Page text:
Dumplings and enchildadas
Well, I was born and raised in Bakersfield, California, in the San Joaquin Valley. I was the oldest of three daughters, and I'm the oldest of 23 grandchildren on my mother's side. So, when people ask me, "What was your childhood like?" I tell them the truth. It was noisy. I have a lot of fond memories of big family gatherings at my Mexican grandmother's house.
My other grandmother also lived nearby. She lived out in Arvin, California, and she was from Oklahoma. So, one Saturday I would go to one grandmother's house, and I would eat fried chicken, black-eyed peas, smothered greens, and peach cobbler with big, fat dumplings that would stay in your stomach for about a week. And the next weekend, I'd go to my other grandmother's house and eat red mole and enchiladas, rice and beans, and lamb stuffed with garlic. I had a really interesting, fun childhood.
One of the things that I think prepared me the most for being a writer was that I was blessed with a lot of big blocks of unchoreographed time and a lot of benevolent neglect that gave me the opportunity to spend a lot of time playing and developing my imagination. And I'm really thankful for that.
When I was in fifth grade, we moved across town, and I was the new kid at school. I didn't really fit in. I was too tall. My feet were too big. My clothes weren't right. And I started going to the library every Tuesday after school with a friend of mine. My mother worked, so she couldn't take me to the library on a regular basis. Her mother stayed home and took her every Tuesday, and I started going with them. I'm not sure why I fell into books, but I suspect it was because I was coping through them. They became redeeming to me, because I could escape into them. So that's really when I got sort of obsessed with them and then spent most of my time riding my bike to a little branch library in East Bakersfield, and loading up my bike basket with books and coming home and spending an awful lot of time reading. But it was how I adapted to my new environment.
When I was growing up, she would frequently mention her life in the farm labor camps, and so I always knew about that part of her life. But it wasn't until I was a grownup and had my own children and she would come to my house and spend two weeks at a time with me on various occasions that she would sit around and reminisce about Mexico. I was an adult before I knew anything about her Mexican life, living in Aguascalientes, and what it was like for her to grow up there. It was sort of a revelation to discover that she was actually wealthy and that she had servants, because I always thought that her beginnings sort of began in the farm labor camp. In my mind, there wasn't anything before that. And so it was very much an epiphany to discover that she had this whole other sort of princess life in Mexico.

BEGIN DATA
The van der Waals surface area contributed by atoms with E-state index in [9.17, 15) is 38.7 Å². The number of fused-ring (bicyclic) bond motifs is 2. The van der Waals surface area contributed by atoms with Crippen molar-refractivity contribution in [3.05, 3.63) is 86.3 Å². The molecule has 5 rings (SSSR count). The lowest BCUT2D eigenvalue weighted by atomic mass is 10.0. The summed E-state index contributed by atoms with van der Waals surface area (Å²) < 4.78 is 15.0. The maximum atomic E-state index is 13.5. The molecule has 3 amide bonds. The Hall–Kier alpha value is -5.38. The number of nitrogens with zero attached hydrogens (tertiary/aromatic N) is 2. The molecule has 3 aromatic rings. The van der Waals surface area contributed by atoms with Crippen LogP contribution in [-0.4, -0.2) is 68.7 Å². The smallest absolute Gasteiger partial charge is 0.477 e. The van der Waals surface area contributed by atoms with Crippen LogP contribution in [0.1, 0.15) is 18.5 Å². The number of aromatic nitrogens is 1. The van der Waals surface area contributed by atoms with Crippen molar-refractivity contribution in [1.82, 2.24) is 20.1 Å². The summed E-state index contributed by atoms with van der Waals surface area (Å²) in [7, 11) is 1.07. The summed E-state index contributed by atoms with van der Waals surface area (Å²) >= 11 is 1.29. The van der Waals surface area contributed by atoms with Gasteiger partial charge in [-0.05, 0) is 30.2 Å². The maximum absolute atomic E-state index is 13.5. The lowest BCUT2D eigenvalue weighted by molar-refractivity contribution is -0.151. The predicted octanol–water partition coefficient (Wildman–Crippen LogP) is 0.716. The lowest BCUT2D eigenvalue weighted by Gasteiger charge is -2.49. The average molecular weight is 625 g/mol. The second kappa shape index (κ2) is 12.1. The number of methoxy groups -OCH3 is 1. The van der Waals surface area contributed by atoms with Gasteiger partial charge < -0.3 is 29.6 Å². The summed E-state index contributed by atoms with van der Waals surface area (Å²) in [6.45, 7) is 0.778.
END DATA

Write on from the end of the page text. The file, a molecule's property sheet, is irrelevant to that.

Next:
I became a bilingual Head Start teacher in Escondido. After that, I got married and stayed home with my children for a number of years. I went back to school to get my master's in education. After I had turned in some work, a professor came up to me one day after class and asked me to stay after, and she asked me if I'd ever considered doing any professional writing. Up to that point, I hadn't. But, you know, once she planted the seed, I really couldn't stop thinking about it.
I finished my master's, and I became an administrator of an early childhood program, and I did that for five years. But I was already starting to write.
Most people are familiar with the federal camps that John Steinbeck made famous with his novel The Grapes of Wrath, when the federal government came in and set up massive tent cities for the immigrants from the Dust Bowl. But before that, in the early thirties, most of the immigrants stayed in company camps.
On my mother's birth certificate, on the line that is reserved for the name of the hospital, it says "DiGiorgio Farms." She was born in the Mexican camp.